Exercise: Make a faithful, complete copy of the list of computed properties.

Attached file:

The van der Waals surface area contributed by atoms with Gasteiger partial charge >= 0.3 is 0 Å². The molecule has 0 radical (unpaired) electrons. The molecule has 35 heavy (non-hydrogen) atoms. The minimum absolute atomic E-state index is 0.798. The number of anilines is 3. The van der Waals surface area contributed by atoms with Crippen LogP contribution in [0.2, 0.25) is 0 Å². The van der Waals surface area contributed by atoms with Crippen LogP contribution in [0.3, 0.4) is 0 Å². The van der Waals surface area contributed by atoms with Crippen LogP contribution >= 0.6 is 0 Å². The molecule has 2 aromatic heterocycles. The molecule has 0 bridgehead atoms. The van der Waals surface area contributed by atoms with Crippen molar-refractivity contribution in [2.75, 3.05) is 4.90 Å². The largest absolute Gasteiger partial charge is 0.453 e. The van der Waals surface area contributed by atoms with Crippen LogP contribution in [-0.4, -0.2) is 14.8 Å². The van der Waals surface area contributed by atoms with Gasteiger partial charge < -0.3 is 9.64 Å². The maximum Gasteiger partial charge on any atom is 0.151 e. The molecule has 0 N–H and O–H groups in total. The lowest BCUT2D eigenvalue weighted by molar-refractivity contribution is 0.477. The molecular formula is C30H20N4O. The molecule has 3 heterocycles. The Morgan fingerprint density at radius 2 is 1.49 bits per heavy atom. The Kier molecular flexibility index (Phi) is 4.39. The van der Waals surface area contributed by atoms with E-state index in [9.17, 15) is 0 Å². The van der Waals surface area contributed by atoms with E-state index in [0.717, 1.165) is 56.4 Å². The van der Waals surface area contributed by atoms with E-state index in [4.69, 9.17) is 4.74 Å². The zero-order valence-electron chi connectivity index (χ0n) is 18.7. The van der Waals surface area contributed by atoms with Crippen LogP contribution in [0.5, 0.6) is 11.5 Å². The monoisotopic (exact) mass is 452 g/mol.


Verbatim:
The van der Waals surface area contributed by atoms with Gasteiger partial charge >= 0.3 is 0 Å². The molecule has 0 radical (unpaired) electrons. The molecule has 35 heavy (non-hydrogen) atoms. The minimum absolute atomic E-state index is 0.798. The number of anilines is 3. The van der Waals surface area contributed by atoms with Crippen LogP contribution in [0.2, 0.25) is 0 Å². The van der Waals surface area contributed by atoms with Crippen LogP contribution in [0.3, 0.4) is 0 Å². The van der Waals surface area contributed by atoms with Crippen LogP contribution >= 0.6 is 0 Å². The molecule has 2 aromatic heterocycles. The molecule has 0 bridgehead atoms. The van der Waals surface area contributed by atoms with Crippen molar-refractivity contribution in [2.75, 3.05) is 4.90 Å². The largest absolute Gasteiger partial charge is 0.453 e. The van der Waals surface area contributed by atoms with Crippen LogP contribution in [-0.4, -0.2) is 14.8 Å². The van der Waals surface area contributed by atoms with Gasteiger partial charge < -0.3 is 9.64 Å². The maximum Gasteiger partial charge on any atom is 0.151 e. The molecule has 0 N–H and O–H groups in total. The lowest BCUT2D eigenvalue weighted by molar-refractivity contribution is 0.477. The molecular formula is C30H20N4O. The molecule has 3 heterocycles. The Morgan fingerprint density at radius 2 is 1.49 bits per heavy atom. The Kier molecular flexibility index (Phi) is 4.39. The van der Waals surface area contributed by atoms with E-state index in [9.17, 15) is 0 Å². The van der Waals surface area contributed by atoms with E-state index in [0.717, 1.165) is 56.4 Å². The van der Waals surface area contributed by atoms with E-state index in [4.69, 9.17) is 4.74 Å². The zero-order valence-electron chi connectivity index (χ0n) is 18.7. The van der Waals surface area contributed by atoms with Crippen LogP contribution in [0.5, 0.6) is 11.5 Å². The monoisotopic (exact) mass is 452 g/mol.